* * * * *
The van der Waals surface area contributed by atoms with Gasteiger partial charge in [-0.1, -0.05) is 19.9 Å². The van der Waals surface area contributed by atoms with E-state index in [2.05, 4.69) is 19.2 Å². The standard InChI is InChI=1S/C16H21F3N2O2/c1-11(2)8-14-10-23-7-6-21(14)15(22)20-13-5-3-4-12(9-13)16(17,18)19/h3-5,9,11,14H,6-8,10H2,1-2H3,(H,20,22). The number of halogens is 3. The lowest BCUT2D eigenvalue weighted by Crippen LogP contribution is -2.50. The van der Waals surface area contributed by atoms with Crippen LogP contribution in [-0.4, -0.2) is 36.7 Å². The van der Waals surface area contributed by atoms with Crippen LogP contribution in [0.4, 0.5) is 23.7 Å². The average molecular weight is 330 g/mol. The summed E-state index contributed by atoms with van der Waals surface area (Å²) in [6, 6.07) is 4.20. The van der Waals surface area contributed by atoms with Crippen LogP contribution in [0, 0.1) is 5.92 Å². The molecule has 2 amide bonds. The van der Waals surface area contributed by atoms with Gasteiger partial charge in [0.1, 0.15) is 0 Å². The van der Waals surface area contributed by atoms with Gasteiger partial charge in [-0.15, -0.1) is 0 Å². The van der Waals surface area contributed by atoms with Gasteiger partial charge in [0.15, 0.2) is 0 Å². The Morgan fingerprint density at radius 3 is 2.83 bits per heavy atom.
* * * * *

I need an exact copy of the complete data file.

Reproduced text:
The van der Waals surface area contributed by atoms with Gasteiger partial charge in [-0.1, -0.05) is 19.9 Å². The van der Waals surface area contributed by atoms with E-state index in [2.05, 4.69) is 19.2 Å². The standard InChI is InChI=1S/C16H21F3N2O2/c1-11(2)8-14-10-23-7-6-21(14)15(22)20-13-5-3-4-12(9-13)16(17,18)19/h3-5,9,11,14H,6-8,10H2,1-2H3,(H,20,22). The number of halogens is 3. The lowest BCUT2D eigenvalue weighted by Crippen LogP contribution is -2.50. The van der Waals surface area contributed by atoms with Crippen LogP contribution in [-0.4, -0.2) is 36.7 Å². The van der Waals surface area contributed by atoms with Crippen LogP contribution in [0.4, 0.5) is 23.7 Å². The average molecular weight is 330 g/mol. The summed E-state index contributed by atoms with van der Waals surface area (Å²) in [6, 6.07) is 4.20. The van der Waals surface area contributed by atoms with Crippen LogP contribution in [0, 0.1) is 5.92 Å². The molecule has 2 amide bonds. The van der Waals surface area contributed by atoms with Gasteiger partial charge in [0.1, 0.15) is 0 Å². The van der Waals surface area contributed by atoms with Gasteiger partial charge in [-0.15, -0.1) is 0 Å². The van der Waals surface area contributed by atoms with Gasteiger partial charge in [0.15, 0.2) is 0 Å². The Morgan fingerprint density at radius 3 is 2.83 bits per heavy atom.